Pera Wirszup, who along with husband Izaak was a longtime resident master at the former Woodward Court residence hall, died Aug. 20 in her Hyde Park home. A former lecturer in Russian at the University, she was 100.
The Wirszups served as resident masters from 1971 to 1985 and pioneered the tradition of bringing faculty and students together in a lecture program that drew hundreds and featured such notable figures as historian John Hope Franklin and Nobel-winning physicist Subramahnyan Chandrasekhar. That effort continues with the Izaak Wirszup Lecture Series, endowed by a former student, and held at the Max Palevsky Residential Commons.
“Pera and Izaak were an extraordinary and vibrant presence on the campus, and created a tremendous sense of community in Woodward Court and the campus itself,” said Kate Bensen, AB’80, who was a student worker at Woodward Court.
“They always had an open door, a hug and wonderful advice for anyone who needed it. Pera was a gifted cultivator of people, and even at the age of 100, had an enviable calendar of visits from friends and former students. It was a privilege to have her as a friend for nearly 40 years,” she said.
Izaak Wirszup, a professor of mathematics and a founder of the University of Chicago School Mathematics Project, died in 2008.
'MAGNIFICENT EXAMPLES OF KINDNESS AND GENEROSITY'
Pera Poswianksi was born in Wilno, Poland (present-day Vilnius, Lithuania). Her family owned a textile manufacturing business and were part of the vibrant Jewish community in the city.
She and Izaak were survivors of the Holocaust. Most of their families died following Germany’s invasion of Poland in 1939. Both Pera and Izaak lost their spouses but met again after the war and married, with Izaak adopting Pera’s daughter Marina.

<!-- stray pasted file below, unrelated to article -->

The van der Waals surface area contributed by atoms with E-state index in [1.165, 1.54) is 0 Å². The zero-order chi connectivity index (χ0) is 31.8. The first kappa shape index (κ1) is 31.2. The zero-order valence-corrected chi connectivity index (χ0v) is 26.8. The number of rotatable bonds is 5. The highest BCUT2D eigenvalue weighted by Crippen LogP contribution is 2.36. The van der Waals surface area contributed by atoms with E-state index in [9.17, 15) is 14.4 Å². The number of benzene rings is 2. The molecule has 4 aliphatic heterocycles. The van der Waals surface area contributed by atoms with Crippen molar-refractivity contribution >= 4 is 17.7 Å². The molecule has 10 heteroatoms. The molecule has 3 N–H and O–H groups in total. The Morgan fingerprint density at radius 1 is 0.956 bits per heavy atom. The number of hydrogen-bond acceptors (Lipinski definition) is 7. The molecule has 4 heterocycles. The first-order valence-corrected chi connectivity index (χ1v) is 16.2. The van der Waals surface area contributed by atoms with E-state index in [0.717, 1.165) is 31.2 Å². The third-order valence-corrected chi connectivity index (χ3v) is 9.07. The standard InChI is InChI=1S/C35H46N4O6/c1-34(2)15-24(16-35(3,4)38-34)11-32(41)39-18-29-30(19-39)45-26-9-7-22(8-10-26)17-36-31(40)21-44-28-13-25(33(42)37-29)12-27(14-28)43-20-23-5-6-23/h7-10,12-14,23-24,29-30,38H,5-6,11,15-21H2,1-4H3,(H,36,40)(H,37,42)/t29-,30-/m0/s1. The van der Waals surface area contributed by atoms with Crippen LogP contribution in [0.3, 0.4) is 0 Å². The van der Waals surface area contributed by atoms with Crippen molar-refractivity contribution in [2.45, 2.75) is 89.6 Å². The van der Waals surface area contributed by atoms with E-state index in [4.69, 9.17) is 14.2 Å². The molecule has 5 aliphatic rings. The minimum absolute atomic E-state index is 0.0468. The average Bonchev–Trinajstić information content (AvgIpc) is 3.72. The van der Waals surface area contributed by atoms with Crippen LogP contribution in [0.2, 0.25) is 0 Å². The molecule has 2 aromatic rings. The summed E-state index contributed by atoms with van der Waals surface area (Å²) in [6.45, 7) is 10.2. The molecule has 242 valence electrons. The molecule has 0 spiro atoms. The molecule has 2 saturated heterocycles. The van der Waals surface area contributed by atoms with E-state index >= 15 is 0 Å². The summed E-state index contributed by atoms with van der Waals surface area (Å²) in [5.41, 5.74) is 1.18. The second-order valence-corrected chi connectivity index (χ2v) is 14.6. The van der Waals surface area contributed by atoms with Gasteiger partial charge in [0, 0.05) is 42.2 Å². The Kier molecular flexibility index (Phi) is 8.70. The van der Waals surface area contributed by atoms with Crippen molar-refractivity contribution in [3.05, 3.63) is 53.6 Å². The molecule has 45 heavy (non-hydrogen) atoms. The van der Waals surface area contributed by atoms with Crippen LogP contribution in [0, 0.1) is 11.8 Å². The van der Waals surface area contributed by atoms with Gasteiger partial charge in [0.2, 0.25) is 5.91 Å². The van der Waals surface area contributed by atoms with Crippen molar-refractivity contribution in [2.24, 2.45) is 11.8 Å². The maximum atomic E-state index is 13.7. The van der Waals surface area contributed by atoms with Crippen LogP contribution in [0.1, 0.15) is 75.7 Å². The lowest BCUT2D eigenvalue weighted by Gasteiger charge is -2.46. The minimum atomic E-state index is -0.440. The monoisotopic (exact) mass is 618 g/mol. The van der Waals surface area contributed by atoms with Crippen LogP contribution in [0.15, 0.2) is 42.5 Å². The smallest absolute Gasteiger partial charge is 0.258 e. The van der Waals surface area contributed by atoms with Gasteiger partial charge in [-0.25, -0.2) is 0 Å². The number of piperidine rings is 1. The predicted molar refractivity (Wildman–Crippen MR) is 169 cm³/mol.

“She utilized her resourcefulness, courage and intelligence to survive the Holocaust. Her grace and guidance influenced countless students,” Marina Tatar said.
Together, they made their way to Paris, where Wirszup worked before being invited to join Chicago's math department in 1949.
“It is amazing that Izaak and Pera, after all that they endured during the second World War, could be such magnificent examples of kindness and generosity,” said Robert Fefferman, the Max Mason Distinguished Service Professor in Mathematics.
“Through a most remarkable collaboration, they greatly improved the quality of life on our campus for generations of students and colleagues alike,” he added.
Pera Wirszup found a job with Peck & Peck, a women’s clothing store, and eventually rose to a management position and was invited to speak about her success at a national convention held in New York.
After leaving Peck & Peck, she joined the Slavic Languages and Literatures department at UChicago in 1980 as a lecturer in conversational Russian, one of six languages she spoke. She introduced the students to the classics of Russian literature. She continued teaching Russian until 1992.
In addition to daughter Marina, Wirszup is survived by three granddaughters and six great-grandsons.
Services will be at noon Wednesday at The Chapel, 8851 Skokie Blvd., Skokie. Memorials may be made to the Izaak and Pera Wirszup Mathematics Fellowship Fund, Gift Administration, 5235 S. Harper Ave., fourth floor, Chicago, IL 60615.